Austria-Hungary’s defeat in the war was a juncture in long-term historical processes rather than a decisive break with the past in matters of morality. Bureaucratic transition did not necessarily parallel political transition, so there was no dramatic change in the regulation of prostitution in the states of the defunct Monarchy. Most legislation changed regulation only piecemeal in the first months and years after the war, incorporating various forms of control, which reflected attitudes about sexuality, particularly, women’s. Public attention to prostitution continued—anxiety about venereal disease and public hygiene, trafficking, public morals—yet with a modern inflection. Middle class, often female, reformers had more political power in the interwar “democracies” and accomplished change they could only dream about at the turn of the century. Finally, the scientific turn in understanding race and nation infected professional thinking about both the regulation of commercial sex and the women who engaged in it.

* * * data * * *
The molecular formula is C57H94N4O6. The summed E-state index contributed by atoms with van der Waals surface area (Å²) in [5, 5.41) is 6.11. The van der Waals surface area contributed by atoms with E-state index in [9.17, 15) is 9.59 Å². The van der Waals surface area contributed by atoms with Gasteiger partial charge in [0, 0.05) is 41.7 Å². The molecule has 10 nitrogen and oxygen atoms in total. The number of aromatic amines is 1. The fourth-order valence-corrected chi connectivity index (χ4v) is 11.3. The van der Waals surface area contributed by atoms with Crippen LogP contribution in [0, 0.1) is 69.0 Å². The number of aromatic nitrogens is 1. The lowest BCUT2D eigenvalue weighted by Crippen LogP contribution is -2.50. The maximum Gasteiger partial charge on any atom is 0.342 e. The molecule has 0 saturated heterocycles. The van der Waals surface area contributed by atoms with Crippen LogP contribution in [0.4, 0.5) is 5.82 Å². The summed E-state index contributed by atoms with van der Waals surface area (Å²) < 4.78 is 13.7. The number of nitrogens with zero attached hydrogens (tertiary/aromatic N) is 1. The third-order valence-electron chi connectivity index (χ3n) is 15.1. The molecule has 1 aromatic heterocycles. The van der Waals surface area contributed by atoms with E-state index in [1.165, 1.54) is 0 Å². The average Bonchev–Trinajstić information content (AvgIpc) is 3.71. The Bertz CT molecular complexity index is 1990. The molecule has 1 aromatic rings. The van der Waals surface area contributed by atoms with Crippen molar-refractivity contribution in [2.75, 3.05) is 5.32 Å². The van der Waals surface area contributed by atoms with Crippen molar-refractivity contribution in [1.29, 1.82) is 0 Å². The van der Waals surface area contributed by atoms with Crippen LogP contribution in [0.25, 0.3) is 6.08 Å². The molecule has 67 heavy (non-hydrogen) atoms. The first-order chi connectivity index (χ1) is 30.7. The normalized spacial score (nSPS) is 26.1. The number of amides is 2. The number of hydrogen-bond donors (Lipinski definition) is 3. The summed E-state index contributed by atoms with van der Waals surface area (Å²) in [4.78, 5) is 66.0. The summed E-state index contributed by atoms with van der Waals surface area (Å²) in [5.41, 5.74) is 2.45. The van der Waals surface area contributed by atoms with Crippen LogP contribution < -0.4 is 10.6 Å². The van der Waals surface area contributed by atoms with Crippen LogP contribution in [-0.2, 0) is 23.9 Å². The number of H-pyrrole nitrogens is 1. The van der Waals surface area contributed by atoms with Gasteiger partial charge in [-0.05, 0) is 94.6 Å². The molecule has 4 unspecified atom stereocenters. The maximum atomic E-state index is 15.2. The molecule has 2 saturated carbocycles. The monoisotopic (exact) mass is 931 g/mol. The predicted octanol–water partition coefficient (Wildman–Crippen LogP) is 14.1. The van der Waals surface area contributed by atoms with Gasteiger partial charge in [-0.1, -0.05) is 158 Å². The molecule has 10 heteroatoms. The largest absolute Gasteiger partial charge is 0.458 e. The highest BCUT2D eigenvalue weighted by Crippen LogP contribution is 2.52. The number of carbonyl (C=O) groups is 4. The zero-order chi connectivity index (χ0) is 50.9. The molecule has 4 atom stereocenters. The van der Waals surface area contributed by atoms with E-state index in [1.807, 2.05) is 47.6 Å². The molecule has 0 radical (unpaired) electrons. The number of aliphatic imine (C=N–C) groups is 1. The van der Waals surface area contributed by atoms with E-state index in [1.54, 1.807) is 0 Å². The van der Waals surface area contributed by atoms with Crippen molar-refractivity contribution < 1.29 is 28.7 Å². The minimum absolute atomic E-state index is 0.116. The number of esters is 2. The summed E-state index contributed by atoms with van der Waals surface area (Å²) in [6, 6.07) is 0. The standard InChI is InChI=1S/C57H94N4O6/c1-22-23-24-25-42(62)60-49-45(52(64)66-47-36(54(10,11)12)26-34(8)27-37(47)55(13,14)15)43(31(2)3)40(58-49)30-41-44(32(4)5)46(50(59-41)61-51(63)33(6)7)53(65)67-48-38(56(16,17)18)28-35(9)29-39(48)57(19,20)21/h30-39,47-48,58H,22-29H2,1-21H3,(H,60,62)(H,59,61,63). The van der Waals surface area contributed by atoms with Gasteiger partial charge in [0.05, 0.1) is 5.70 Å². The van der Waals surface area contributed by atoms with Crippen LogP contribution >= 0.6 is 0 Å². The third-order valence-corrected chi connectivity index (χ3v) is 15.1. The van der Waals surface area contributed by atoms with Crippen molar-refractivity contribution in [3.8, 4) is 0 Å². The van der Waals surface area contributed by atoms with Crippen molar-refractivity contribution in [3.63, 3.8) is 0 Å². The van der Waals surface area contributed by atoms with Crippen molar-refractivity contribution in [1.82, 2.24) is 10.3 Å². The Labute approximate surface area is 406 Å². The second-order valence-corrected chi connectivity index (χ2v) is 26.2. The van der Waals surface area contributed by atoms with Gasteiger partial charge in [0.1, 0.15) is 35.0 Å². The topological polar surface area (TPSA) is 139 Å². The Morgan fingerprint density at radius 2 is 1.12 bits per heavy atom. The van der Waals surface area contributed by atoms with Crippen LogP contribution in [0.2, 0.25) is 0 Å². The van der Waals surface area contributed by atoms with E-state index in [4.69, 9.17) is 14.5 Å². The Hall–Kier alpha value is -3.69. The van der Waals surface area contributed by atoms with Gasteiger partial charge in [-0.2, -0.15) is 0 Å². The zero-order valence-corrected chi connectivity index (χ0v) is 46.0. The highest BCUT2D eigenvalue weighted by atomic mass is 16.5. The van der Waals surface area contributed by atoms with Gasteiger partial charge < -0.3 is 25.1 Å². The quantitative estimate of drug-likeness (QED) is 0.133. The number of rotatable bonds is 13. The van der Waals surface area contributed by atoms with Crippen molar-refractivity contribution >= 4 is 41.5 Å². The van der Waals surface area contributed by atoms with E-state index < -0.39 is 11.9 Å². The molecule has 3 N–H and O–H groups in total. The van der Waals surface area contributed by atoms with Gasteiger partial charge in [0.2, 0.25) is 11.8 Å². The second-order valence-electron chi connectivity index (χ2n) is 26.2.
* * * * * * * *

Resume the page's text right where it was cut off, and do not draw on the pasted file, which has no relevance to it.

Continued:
Oxford Scholarship Online requires a subscription or purchase to access the full text of books within the service. Public users can however freely search the site and view the abstracts and keywords for each book and chapter.
If you think you should have access to this title, please contact your librarian.